In 1835, two Wesleyan Methodist missionaries, the Rev William Cross from England and Rev David Cargill from Scotland, landed at Tubou on Lakeba, becoming the first missionaries to arrive in Fiji. The pair had already worked in Tonga for several years and were accompanied by several envoys of the Taufa’ahau, the Christian King of Tonga. During the great wars of the 1840s between Bau and Rewa, fierce Tongan warriors fought for both sides in different parts of the islands. By 1848, their reputation had begun to embarrass Taufa’ahau, so he sent the headstrong Prince Ma’afu to Lakeba to control his people. Ma’afu excelled at his task and soon began to dominate the Lau Group. He moved his seat of power to Lakeba and by 1869 had declared himself Tui Lau or “King of Lau”. With the islands pacified and a Christian ruler in place, European planters moved in, purchasing the fertile islands of Northern Lau to grow cotton, and later for coconut oil production. When the entire Fijian archipelago was ceded to Britain in 1874, Ma’afu was granted control of the Lau Group and remained here until his death in 1881.
Today, Lauans walk tall amongst Fijians, retaining much power in political life. Two of Fiji’s most revered figureheads hailed from Tubou on Lakeba: Ratu Sir Lala Sukuna (1888–1958), who paved the way for the nation’s independence; and Ratu Sir Kamisese Mara (1920–2004), Fiji’s first Prime Minister. The latter held the title of President from 1993 to 2000 before being unceremoniously deposed by the Speight coup.
An intriguing way to visit the islands of the Lau Group is to travel around the region by cargo boat. The round-trip journey from Suva on all routes takes between six and seven days, offering a wonderful opportunity to mingle with the locals and to get a feel for the vastness of the region. Although there is no fixed schedule, there’s usually at least one departure a week to the islands from Suva, with each boat visiting between three and eight islands before heading back to the capital. Three to six hours are spent at each port, giving you enough time to disembark and have a quick look around. It may be tempting to linger on an island a little longer but bear in mind it may be several weeks before the next boat turns up.
Conditions on board are basic. A few boats have cabins, each with five bunk beds, but these are often stuffy, stink of diesel fumes and come crammed with luggage. Instead you’ll probably be sleeping under the stars on the open deck. It’s wise to take at least a pillow for resting your head on and preferably a mat to spread out on. Note that meals provided on board are basic and it’s worth bringing plenty of drinks and snacks. Toilet paper is another necessity – and be prepared for the sometimes vile conditions of a cargo boat bathroom.
The people of Southern Lau are renowned as fine artisans, with the women skilled makers of tapa cloth and the men, particularly from Kabara, well-known as the best woodcarvers in Fiji. You’ll find examples of their work, mostly in the form of tanoa bowls, readily available in the handicraft markets around Suva or in the more expensive souvenir shops in Nadi. Unfortunately, most of the region’s hardwood vesi trees – the best species for woodcarving – have been cut down and the islanders are being encouraged to plant the faster-growing sandalwood, known locally as yasi, as an alternative.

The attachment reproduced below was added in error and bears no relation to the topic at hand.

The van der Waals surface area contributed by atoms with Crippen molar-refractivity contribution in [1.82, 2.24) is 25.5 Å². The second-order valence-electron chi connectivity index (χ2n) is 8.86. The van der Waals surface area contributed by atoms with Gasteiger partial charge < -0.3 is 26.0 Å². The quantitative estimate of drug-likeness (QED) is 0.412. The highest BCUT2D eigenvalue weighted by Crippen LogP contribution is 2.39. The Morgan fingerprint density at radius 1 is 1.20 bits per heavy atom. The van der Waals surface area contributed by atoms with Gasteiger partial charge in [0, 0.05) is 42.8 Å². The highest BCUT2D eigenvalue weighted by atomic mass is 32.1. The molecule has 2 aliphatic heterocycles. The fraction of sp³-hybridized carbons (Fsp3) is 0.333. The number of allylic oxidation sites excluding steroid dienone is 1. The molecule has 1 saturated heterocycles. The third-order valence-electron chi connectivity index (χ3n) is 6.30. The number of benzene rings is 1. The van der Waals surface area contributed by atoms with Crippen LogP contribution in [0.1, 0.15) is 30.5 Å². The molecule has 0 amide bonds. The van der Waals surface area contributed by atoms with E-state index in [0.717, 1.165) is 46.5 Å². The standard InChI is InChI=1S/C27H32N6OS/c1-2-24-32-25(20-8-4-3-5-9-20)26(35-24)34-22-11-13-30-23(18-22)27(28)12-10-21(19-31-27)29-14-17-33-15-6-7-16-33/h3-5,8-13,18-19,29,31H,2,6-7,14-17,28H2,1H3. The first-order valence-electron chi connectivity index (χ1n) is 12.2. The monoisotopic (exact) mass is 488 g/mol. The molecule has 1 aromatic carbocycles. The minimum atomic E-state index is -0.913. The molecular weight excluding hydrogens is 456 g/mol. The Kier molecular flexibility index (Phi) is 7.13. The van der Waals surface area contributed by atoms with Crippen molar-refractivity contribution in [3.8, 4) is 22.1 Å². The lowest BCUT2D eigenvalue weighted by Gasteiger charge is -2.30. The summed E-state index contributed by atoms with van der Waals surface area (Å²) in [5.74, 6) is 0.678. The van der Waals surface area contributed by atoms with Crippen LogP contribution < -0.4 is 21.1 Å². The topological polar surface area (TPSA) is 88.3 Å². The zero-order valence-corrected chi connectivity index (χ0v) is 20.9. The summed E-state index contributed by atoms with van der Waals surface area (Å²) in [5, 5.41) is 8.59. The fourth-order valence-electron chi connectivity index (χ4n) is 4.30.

As well as tapa cloth and woodcarving, Lau islanders produce the coarse twine known as magimagi. Commonly seen binding together bures, magimagi comes from the fibres of a coconut husk, baked in the sun, soaked in the sea and briskly rubbed together to make long threads. The threads are meticulously braided to form a strong twine, often several kilometres in length. Magimagi was once used to lash together the parts of a canoe, although today it is most often seen extending from a tanoa or kava bowl towards the person of highest rank, or attached to either end of a tabua or whale’s tooth.
Off the northwestern tip of Vanua Balavu is the pretty Bay of Islands, known locally as Qilaqila, a collection of deep indented bays, islands and islets, secluded beaches and limestone cave, with excellent snorkelling available in its brilliant turquoise lagoon. The bay makes an exceptional anchorage for visiting yachts between May and October (for permission to anchor, contact the government station in Lomaloma on VHF channel 16). The islands themselves are mostly impenetrable – difficult to approach by boat and covered in a tangled mass of shrubs and ironwood trees. However, there are a couple of walking tracks worth exploring, as well as easy access to Vale ni Bose, “the Meeting Place of the Gods”. This huge cathedral cave, over 40m high, is full of stalactites and has several windows letting in dashes of light – note that at high tide you’ll be wading chest-high in water.